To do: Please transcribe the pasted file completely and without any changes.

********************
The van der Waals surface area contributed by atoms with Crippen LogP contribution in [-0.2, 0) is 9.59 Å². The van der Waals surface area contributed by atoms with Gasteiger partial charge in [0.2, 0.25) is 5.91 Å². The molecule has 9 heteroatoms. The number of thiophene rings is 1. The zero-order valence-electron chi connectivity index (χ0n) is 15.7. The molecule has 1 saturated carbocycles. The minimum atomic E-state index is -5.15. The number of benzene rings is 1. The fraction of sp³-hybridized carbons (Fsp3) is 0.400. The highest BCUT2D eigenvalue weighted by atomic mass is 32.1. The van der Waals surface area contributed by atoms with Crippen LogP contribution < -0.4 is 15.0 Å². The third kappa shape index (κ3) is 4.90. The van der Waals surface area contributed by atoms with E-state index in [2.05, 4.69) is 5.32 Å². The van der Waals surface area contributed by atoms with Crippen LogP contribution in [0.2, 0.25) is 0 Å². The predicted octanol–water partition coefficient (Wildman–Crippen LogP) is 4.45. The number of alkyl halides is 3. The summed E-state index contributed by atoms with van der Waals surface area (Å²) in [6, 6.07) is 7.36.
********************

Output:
The van der Waals surface area contributed by atoms with Crippen LogP contribution in [-0.2, 0) is 9.59 Å². The van der Waals surface area contributed by atoms with Gasteiger partial charge in [0.2, 0.25) is 5.91 Å². The molecule has 9 heteroatoms. The number of thiophene rings is 1. The zero-order valence-electron chi connectivity index (χ0n) is 15.7. The molecule has 1 saturated carbocycles. The minimum atomic E-state index is -5.15. The number of benzene rings is 1. The fraction of sp³-hybridized carbons (Fsp3) is 0.400. The highest BCUT2D eigenvalue weighted by atomic mass is 32.1. The van der Waals surface area contributed by atoms with Crippen LogP contribution < -0.4 is 15.0 Å². The third kappa shape index (κ3) is 4.90. The van der Waals surface area contributed by atoms with E-state index in [2.05, 4.69) is 5.32 Å². The van der Waals surface area contributed by atoms with Crippen LogP contribution in [0.2, 0.25) is 0 Å². The predicted octanol–water partition coefficient (Wildman–Crippen LogP) is 4.45. The number of alkyl halides is 3. The summed E-state index contributed by atoms with van der Waals surface area (Å²) in [6, 6.07) is 7.36.